Jordan Launches Aid Campaign For Deraa Refugees

Since June 17th, the United Nations has estimated that 330,000 Syrian refugees have become displaced due to the battle against Deraa rebels in Syria’s south. On June 19th, President Bashar al-Assad’s regime alongside Russian armed forces commenced their offensive in Deraa and the Quneitra province in southern Syria. According to the UN’s refugee agency this has left approximately 60,000 Syrians at the Nassib-Jaber border who are in desperate need of shelter and resources. As Jordan is currently home to roughly 1.4 million Syrian refugees, it has refused to allow more refugees to enter its border. This important international security and humanitarian issue has seen refugee families attempt to survive in appalling conditions after being forced from their homes. They are without shelter in high temperatures with few resources to protect themselves from air raids. The shelling from Syrian regime and Russian air attacks does not discriminate its victims, leaving both civilian and combatant causalities.

The United Nations reported earlier that “The living conditions of internally displaced persons along border areas are extremely difficult, as they lack adequate shelter, sanitation facilities, basic assistance and access to services.” Deputy Spokesman for the Secretary-General of the UN Farhan Haq announced that “In coordination with the Government of Jordan, the United Nations has provided life‑saving assistance including food, water, soap, sanitary items, shelter and medical supplies and equipment for the tens of thousands of Syrians near the Jordanian border.” This overwhelmingly positive response has enabled tens of thousands of refugees with hope throughout this terribly unstable time in Syria.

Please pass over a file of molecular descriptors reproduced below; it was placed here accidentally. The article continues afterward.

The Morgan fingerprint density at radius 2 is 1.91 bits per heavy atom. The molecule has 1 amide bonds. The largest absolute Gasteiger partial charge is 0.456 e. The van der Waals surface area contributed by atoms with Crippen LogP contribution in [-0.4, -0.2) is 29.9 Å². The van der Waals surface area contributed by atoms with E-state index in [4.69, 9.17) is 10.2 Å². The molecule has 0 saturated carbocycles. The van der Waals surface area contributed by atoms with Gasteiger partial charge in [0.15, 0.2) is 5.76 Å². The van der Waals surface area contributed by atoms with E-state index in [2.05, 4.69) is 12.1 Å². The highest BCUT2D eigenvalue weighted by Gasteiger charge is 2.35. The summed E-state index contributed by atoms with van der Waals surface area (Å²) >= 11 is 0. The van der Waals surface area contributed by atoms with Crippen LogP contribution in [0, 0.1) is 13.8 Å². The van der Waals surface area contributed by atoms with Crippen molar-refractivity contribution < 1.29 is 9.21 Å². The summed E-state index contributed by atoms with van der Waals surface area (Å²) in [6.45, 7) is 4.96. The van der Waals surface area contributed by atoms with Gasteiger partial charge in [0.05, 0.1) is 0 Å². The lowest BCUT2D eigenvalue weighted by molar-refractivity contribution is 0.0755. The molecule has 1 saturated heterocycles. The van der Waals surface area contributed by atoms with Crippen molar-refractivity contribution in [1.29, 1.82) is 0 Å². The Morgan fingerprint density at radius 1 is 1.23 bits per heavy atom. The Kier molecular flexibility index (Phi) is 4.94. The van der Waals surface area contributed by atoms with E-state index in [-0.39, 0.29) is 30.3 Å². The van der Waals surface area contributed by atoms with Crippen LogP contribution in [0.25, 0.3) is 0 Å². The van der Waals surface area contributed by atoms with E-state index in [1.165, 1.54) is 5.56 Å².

The Jordanian government joined the campaign and utilised the semi-governmental Jordan Hashemite Charity Organisation (JHCO) in order to collect contributions for the Syrians. The Large Square in al-Ramtha has been used as a collecting ground for donations for Syria since the inception of the Syrian Civil War in 2011. The JHCO were then able to send aid using trucks to the Syrian border by the Jordanian army.  The aid is then sorted out by the Syrian citizens and distributed amongst the refugees. The results have seen hundreds of trucks crossing the border. This persistence and coordination of humanitarian aid efforts by the UN, the Jordanian Government and its citizens has enabled temporary relief to many of the refugees fleeing the life-threatening conditions of their homeland. While this aid campaign by Jordanians is commendable, keeping their borders open to Syria would be the most humane approach and instrumental to securing long-term safety for the refugees.

In addition to their government’s plans, many Jordanians have taken it upon themselves to provide aid and volunteering to help their neighboring country. This ‘grassroots campaign’ officially began on July 1st due to the video of a Jordanian car mechanic, Amjat Thiabat, who utilized Facebook as a platform to plead for help. Thiabat’s video went viral and began a wave of humanitarian aid and volunteers who believe that Syria deserve their help and respect. Thiabat told MME (Middle East Eye) that “We are opposed to closing the border…But if the government insists on closing the border and it has security concerns, we will send them relief.” In relation to this, Syrian refugees who have lived within Jordan for years as well as Palestinian refugees are some of the first people to lend a hand in helping the trapped refugees.

Further peaceful solutions are necessary in order to guarantee the safety of those who are affected by the violent conflict within the area. External forces, including those of neighboring countries, would be vital in securing the safety of these people.  Jordan provides an exceptional example for additional countries to emulate when providing humanitarian aid, although it is still crucial for the Nassib-Jaber border to be opened in order to save valuable lives. This humanitarian issue needs massive worldwide support and compassion, especially for defenseless refugees who’re seeking asylum from war-torn countries such as Syria. The conflict provides us all with a reminder of the harsh realities of war and the suffering that comes with it. There is no better time to help those in need and ensure the safety of every valuable human life affected.

Aisha Parker